The intent of the design-build-furnish-landscape professional was to create a classical residence of naïve simplicity that one might find in the countryside of Europe where the classical language was in the bones of tradition and the natural materials spoke of beauty.
Centuries old materials were imported from France: reclaimed limestone floors, antique fireplace chimneys, terracotta floor tiles, chunky turn-of-the-century tubs and sinks, rusty espagnolettes refinished and cut to size, Bourgogne roof tiles, and building stones and wooden doors from a convent that was demolished in Bourg-en-Bresse, Bourgogne, France. To compliment these ancient materials, new craftsmen provided insulated French windows and doors, hand-forged door hardware in the 17th century style, custom cabinetry and paneling and hand-turned and pierced railings. Traditional St. Astier lime plaster and mortar was used with the limestone. Ceilings were constructed in the French ‘plafond à la française’ manner using reclaimed American oak timbers.
The new house emerged over an existing 1950’s slab foundation embedded in rock and was sited and designed the old fashioned way - to capture light, garden views, breezes, and winter sun. And, as we are in the age of enlightened technologies, the old was combined with the new: LED lighting; sixteen inch exterior walls with foam insulation; radiant floor heat; geo-thermal air handling and insulated glass.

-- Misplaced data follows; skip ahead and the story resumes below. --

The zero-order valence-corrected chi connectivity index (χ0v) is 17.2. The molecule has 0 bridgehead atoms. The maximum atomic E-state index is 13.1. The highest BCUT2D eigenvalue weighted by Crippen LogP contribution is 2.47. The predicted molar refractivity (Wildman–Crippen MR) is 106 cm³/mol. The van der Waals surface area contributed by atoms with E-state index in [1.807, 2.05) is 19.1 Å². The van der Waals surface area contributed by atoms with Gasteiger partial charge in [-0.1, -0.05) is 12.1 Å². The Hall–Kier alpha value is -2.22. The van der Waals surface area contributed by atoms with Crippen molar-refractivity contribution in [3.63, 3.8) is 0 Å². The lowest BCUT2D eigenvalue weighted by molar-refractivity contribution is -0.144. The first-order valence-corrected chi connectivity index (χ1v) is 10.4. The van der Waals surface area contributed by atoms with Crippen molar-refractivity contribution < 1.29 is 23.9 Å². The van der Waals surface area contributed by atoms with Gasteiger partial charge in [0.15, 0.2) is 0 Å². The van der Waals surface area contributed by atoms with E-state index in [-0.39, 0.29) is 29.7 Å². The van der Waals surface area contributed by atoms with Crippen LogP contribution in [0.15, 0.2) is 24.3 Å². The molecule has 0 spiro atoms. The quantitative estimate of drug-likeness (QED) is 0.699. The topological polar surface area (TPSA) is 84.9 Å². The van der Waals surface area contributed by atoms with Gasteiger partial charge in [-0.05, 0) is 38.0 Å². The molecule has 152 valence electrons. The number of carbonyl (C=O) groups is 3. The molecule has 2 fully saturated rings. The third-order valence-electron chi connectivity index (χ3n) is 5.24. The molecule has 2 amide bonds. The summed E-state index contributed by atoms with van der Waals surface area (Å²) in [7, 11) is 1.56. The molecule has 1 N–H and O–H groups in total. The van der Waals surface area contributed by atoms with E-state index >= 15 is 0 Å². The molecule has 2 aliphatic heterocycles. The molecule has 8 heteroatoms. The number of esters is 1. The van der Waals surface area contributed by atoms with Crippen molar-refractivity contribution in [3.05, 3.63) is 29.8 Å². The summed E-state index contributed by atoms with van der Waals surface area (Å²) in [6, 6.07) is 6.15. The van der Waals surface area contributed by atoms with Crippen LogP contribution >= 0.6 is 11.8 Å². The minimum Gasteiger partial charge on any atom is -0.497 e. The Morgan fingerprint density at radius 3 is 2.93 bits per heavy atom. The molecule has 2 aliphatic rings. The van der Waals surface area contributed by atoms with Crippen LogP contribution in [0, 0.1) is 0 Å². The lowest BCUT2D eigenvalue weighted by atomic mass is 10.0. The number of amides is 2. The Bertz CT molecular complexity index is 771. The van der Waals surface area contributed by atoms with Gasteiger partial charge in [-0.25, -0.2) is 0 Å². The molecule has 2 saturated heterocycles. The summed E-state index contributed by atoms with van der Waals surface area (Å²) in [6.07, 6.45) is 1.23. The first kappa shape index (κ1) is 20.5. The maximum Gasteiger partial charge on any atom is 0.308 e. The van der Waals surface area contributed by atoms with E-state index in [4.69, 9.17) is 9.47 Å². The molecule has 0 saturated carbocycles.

The landscape is integral to the house to create a strong sense of place. French doors lead to pea gravel terraces and a boxwood knot garden, all surrounded by pleached Linden trees, hornbeam hedges, topiary Yews, perennial beds and lawn. Below at street level, native grasses bend among flowering fruit trees and native oaks.
The manor overlooks century old homes and quiet lanes. As a new construction, nothing like it has been built in the neighborhood in nearly 100 years.